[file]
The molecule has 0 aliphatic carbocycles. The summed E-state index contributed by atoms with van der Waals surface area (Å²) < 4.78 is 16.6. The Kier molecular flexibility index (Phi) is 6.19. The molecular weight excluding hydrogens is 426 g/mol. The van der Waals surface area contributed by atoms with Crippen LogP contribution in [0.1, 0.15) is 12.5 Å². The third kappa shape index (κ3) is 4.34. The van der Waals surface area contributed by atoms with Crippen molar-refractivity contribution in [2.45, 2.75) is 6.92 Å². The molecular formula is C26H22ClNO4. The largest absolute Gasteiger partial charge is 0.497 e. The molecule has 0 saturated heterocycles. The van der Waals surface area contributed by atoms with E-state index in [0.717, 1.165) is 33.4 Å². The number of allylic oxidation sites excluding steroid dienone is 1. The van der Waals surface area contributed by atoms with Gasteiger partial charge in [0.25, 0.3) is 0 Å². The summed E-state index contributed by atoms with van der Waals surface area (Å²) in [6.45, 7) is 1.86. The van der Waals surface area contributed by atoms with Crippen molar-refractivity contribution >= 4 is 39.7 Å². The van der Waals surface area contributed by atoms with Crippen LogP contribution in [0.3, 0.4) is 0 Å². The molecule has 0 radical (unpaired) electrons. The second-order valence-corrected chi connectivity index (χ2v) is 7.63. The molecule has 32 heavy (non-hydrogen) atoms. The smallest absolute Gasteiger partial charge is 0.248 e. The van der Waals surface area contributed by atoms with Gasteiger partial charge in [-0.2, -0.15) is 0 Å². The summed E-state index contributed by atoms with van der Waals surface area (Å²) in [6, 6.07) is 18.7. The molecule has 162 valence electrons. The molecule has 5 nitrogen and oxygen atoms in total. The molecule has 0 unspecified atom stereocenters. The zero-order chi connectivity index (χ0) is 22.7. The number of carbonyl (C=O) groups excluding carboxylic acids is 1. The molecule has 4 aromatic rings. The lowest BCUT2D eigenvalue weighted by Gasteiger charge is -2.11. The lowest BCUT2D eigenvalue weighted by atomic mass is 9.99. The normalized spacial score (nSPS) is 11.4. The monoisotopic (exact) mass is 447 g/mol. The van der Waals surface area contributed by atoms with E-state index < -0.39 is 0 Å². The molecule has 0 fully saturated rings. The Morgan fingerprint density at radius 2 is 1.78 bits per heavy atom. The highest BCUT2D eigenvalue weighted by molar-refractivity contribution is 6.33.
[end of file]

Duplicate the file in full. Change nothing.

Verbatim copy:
The molecule has 0 aliphatic carbocycles. The summed E-state index contributed by atoms with van der Waals surface area (Å²) < 4.78 is 16.6. The Kier molecular flexibility index (Phi) is 6.19. The molecular weight excluding hydrogens is 426 g/mol. The van der Waals surface area contributed by atoms with Crippen LogP contribution in [0.1, 0.15) is 12.5 Å². The third kappa shape index (κ3) is 4.34. The van der Waals surface area contributed by atoms with Crippen molar-refractivity contribution in [2.45, 2.75) is 6.92 Å². The molecular formula is C26H22ClNO4. The largest absolute Gasteiger partial charge is 0.497 e. The molecule has 0 saturated heterocycles. The van der Waals surface area contributed by atoms with E-state index in [0.717, 1.165) is 33.4 Å². The number of allylic oxidation sites excluding steroid dienone is 1. The van der Waals surface area contributed by atoms with Gasteiger partial charge in [0.25, 0.3) is 0 Å². The summed E-state index contributed by atoms with van der Waals surface area (Å²) in [6.45, 7) is 1.86. The van der Waals surface area contributed by atoms with Crippen molar-refractivity contribution >= 4 is 39.7 Å². The van der Waals surface area contributed by atoms with Crippen LogP contribution in [0.3, 0.4) is 0 Å². The molecule has 0 radical (unpaired) electrons. The second-order valence-corrected chi connectivity index (χ2v) is 7.63. The molecule has 32 heavy (non-hydrogen) atoms. The smallest absolute Gasteiger partial charge is 0.248 e. The van der Waals surface area contributed by atoms with Gasteiger partial charge in [-0.2, -0.15) is 0 Å². The summed E-state index contributed by atoms with van der Waals surface area (Å²) in [6, 6.07) is 18.7. The molecule has 162 valence electrons. The molecule has 5 nitrogen and oxygen atoms in total. The molecule has 0 unspecified atom stereocenters. The zero-order chi connectivity index (χ0) is 22.7. The number of carbonyl (C=O) groups excluding carboxylic acids is 1. The molecule has 4 aromatic rings. The lowest BCUT2D eigenvalue weighted by Gasteiger charge is -2.11. The lowest BCUT2D eigenvalue weighted by atomic mass is 9.99. The normalized spacial score (nSPS) is 11.4. The monoisotopic (exact) mass is 447 g/mol. The van der Waals surface area contributed by atoms with E-state index < -0.39 is 0 Å². The molecule has 0 fully saturated rings. The Morgan fingerprint density at radius 2 is 1.78 bits per heavy atom. The highest BCUT2D eigenvalue weighted by molar-refractivity contribution is 6.33.